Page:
From Harpsichords to Pianos: Exploring Scarlatti’s Keyboard Choices

The history of keyboard instruments is as rich and layered as the music that has been composed for them. One of the most iconic composers who bridged the gap between the age of the harpsichord and the emergence of the piano was Domenico Scarlatti. Delving into his choices and the surrounding context provides an intriguing perspective on the transition from one beloved instrument to another.

The Harpsichord Era

Characteristics of the Harpsichord

The harpsichord, a keyboard instrument where the sound is produced by a plectrum plucking its strings, was the predecessor of the modern piano. Its unique tonal qualities, including its bright and slightly metallic timbre, made it a favorite among Baroque composers. Unlike the piano, the harpsichord does not allow for dynamic variation based on key touch. That is, pressing a key softly or forcefully produces the same volume.

Popularity in the Baroque Period

During the Baroque era (1600-1750), the harpsichord reigned supreme as the primary keyboard instrument. Composers like Johann Sebastian Bach and George Frideric Handel wrote extensively for it. The instrument’s expressive capabilities, albeit limited in dynamics, matched the intricate and ornamental style of the period.

Scarlatti’s Legacy

Domenico Scarlatti, born in 1685, is an emblematic figure of this transitional era in music history. Although he was a contemporary of Bach and Handel, his musical choices, particularly in the context of keyboard instruments, distinguished him from his peers.

Jean Rondeau plays Scarlatti: Sonata in A minor, K. 175
Source: Warner Classics

His Early Inclination

In Scarlatti’s earlier years, the harpsichord was his instrument of choice. His compositions from this period, such as his operas and chamber cantatas, often featured intricate and delicate harpsichord parts. The expressiveness of the harpsichord resonated with his style, which was characterized by rapid passages, hand-crossings, and unexpected modulations.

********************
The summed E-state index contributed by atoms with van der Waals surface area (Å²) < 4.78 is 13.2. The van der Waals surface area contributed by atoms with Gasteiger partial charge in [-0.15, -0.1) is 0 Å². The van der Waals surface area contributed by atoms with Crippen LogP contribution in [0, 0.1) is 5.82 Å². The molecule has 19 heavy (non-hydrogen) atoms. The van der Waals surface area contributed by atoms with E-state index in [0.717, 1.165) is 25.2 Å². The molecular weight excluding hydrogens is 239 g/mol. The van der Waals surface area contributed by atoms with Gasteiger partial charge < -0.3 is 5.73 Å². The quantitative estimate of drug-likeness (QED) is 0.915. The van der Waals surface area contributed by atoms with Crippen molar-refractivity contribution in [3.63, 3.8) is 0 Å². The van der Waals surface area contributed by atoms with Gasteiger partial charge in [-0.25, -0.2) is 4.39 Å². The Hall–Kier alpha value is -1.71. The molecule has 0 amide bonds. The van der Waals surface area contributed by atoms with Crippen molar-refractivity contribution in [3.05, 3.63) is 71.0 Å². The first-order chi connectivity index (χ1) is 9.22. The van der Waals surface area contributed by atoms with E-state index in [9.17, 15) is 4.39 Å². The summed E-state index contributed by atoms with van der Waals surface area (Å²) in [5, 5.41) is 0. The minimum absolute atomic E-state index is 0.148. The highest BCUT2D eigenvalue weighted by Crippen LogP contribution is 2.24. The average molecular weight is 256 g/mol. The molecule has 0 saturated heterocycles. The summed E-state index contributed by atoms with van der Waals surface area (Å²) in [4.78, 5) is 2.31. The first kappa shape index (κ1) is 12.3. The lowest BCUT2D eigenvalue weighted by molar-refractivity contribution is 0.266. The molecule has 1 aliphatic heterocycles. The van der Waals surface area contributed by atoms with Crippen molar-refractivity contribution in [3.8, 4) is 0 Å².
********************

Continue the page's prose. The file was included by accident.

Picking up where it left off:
Scarlatti and the Iberian Influence

A significant portion of Scarlatti’s life was spent in the Iberian Peninsula, first in Portugal and then in Spain. This move had a profound impact on his compositional style. The folk tunes and rhythms of the Iberian cultures found their way into his keyboard sonatas. The harpsichord’s sharp attack and quick decay were particularly apt for capturing the essence of these dance rhythms.

The Advent of the Pianoforte

As Scarlatti was building his legacy with the harpsichord, another instrument was on the horizon: the pianoforte, which would eventually evolve into the modern piano.

Dongsok Shin performs the Sonata in d minor on an early pianoforte
Source: The Met

Pianoforte: A Revolution in Expressivity

The pianoforte, or simply “fortepiano,” was developed in the early 18th century. Unlike the harpsichord, it generates sound by hammers striking the strings, allowing for dynamic variation. The name “pianoforte” itself refers to this capability, with “piano” meaning soft and “forte” meaning loud. This instrument offered a broader expressive palette, giving performers the ability to convey a wider range of emotions.

Scarlatti’s Interaction with the Pianoforte

While there is no concrete evidence that Scarlatti regularly composed for or played the early pianoforte, it is interesting to consider how his music sounds on this new instrument. Many of his later sonatas, with their wider range and demand for varied touch, seem tailor-made for the piano’s dynamic capabilities.

Today, performers and scholars are divided on which instrument is best suited for Scarlatti’s sonatas. Some argue that the harpsichord, being the instrument of his time, brings out the authentic sound intended by the composer. Others suggest that the piano, with its richer tonal capabilities, reveals layers of expression that a harpsichord simply cannot match.

Conclusion

Domenico Scarlatti stands at an interesting crossroad in music history. His work encompasses the tail-end of the harpsichord’s dominance and the dawn of the piano era. His compositions offer a unique lens through which we can appreciate the evolution of keyboard music and the transition from one instrument to another.

While it’s captivating to ponder what Scarlatti might have thought of the modern piano, what’s undeniable is the enduring beauty and innovation of his music. Whether played on a harpsichord, an early pianoforte, or a grand piano, the genius of Scarlatti’s keyboard choices continues to captivate audiences around the world.

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